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Who can enforce rights to justice for corruption?

1

Law enforcement authorities and other state agencies

Any individual or organisation can report suspicion of corruption to investigative authorities. See the section headed “How do I start an investigation into corrupt conduct?“.

In most countries it is the role of law enforcement authorities such as the police to investigate and gather evidence about corruption offences. If the police consider that there is evidence of corruption, their concerns and the supporting evidence will often be given to the public prosecution service. The state prosecutors will then consider the strength of the evidence that corrupt acts have occurred, apply the prescribed statutory tests, and decide whether to commence a criminal prosecution.

Bear in mind that in most countries, any attempt to confiscate assets wrongfully taken as a result of corrupt acts must be brought by law enforcement authorities.

What do you do if the police and public prosecutors fail to act? In some countries it is possible for individuals to commence private criminal prosecutions. This can be a useful means of bringing publicity, putting pressure on the corrupt actors, and persuading the state authorities to take over the prosecution to pursue it themselves. Unfortunately, however, private prosecutions of corruptions are rare.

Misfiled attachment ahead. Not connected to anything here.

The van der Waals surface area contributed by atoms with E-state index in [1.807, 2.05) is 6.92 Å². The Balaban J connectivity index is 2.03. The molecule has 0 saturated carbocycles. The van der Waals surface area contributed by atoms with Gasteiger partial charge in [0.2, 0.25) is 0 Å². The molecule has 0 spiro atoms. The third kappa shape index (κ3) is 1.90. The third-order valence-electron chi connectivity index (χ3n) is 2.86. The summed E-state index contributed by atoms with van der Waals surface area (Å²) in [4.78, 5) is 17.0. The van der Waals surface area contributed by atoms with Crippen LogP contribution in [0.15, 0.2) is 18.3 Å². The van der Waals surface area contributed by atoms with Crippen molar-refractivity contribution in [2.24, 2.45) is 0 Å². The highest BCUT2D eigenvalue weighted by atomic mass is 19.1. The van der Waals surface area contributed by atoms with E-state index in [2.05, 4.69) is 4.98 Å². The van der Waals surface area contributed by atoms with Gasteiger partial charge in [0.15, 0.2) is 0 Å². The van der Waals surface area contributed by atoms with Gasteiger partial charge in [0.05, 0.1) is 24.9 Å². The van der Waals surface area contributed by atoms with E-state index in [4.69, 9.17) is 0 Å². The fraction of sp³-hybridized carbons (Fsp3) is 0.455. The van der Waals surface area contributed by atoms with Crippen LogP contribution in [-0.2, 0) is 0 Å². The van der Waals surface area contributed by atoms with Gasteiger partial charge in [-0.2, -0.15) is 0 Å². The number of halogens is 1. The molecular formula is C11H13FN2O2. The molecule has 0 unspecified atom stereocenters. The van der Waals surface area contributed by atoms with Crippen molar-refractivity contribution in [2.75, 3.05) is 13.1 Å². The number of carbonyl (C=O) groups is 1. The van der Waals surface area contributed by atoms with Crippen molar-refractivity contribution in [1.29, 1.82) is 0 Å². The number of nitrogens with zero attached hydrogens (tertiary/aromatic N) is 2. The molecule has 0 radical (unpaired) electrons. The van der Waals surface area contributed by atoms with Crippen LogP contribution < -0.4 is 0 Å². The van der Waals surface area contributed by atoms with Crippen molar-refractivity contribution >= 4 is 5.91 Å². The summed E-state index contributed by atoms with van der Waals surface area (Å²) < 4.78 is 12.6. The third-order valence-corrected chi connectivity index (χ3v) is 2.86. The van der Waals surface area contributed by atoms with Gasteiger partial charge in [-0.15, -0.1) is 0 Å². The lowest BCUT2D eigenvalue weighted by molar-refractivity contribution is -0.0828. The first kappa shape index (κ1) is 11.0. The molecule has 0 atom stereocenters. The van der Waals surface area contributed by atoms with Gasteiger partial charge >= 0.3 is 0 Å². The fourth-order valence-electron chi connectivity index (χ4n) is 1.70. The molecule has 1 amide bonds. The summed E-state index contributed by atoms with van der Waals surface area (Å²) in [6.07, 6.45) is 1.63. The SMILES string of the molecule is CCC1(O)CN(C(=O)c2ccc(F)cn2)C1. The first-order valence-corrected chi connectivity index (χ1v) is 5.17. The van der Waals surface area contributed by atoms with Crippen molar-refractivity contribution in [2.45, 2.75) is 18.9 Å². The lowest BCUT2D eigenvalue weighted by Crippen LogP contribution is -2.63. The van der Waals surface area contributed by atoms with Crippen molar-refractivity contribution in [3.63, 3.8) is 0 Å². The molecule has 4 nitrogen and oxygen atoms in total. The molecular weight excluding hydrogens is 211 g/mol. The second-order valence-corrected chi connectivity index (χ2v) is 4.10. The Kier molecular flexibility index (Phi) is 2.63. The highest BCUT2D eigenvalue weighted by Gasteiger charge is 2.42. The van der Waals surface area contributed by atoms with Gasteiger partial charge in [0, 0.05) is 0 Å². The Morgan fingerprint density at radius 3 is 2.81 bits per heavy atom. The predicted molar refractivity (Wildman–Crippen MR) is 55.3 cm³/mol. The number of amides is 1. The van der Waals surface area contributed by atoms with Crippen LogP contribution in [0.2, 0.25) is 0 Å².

2

Victims of corruption

If you or others in your community have suffered loss as a result of corruption, you may be able to bring a court action against the wrongdoer, via a civil or criminal case.   Bear in mind that the person who suffered the loss needs to be a party in the case.

For example, claims for compensation may be brought by

  • the employer of the corrupt individual which may be a public office, a company or other organisation if the corruption was somehow related to the position the corrupt person held
  • anybody who suffered from uncompetitive behaviour caused by corrupt actions, for example losing a business opportunity or contract because of corruption
  • shareholders of a company on their own behalf who suffered damages because of the corrupt conduct of an employee or other related person.

 

3

NGOs and other entities

In some countries court cases may also be brought by representative entities. For example, in some countries NGOs are authorised by law to represent groups of people, for example where the members of those groups cannot be (or do not wish to be) identified individually.

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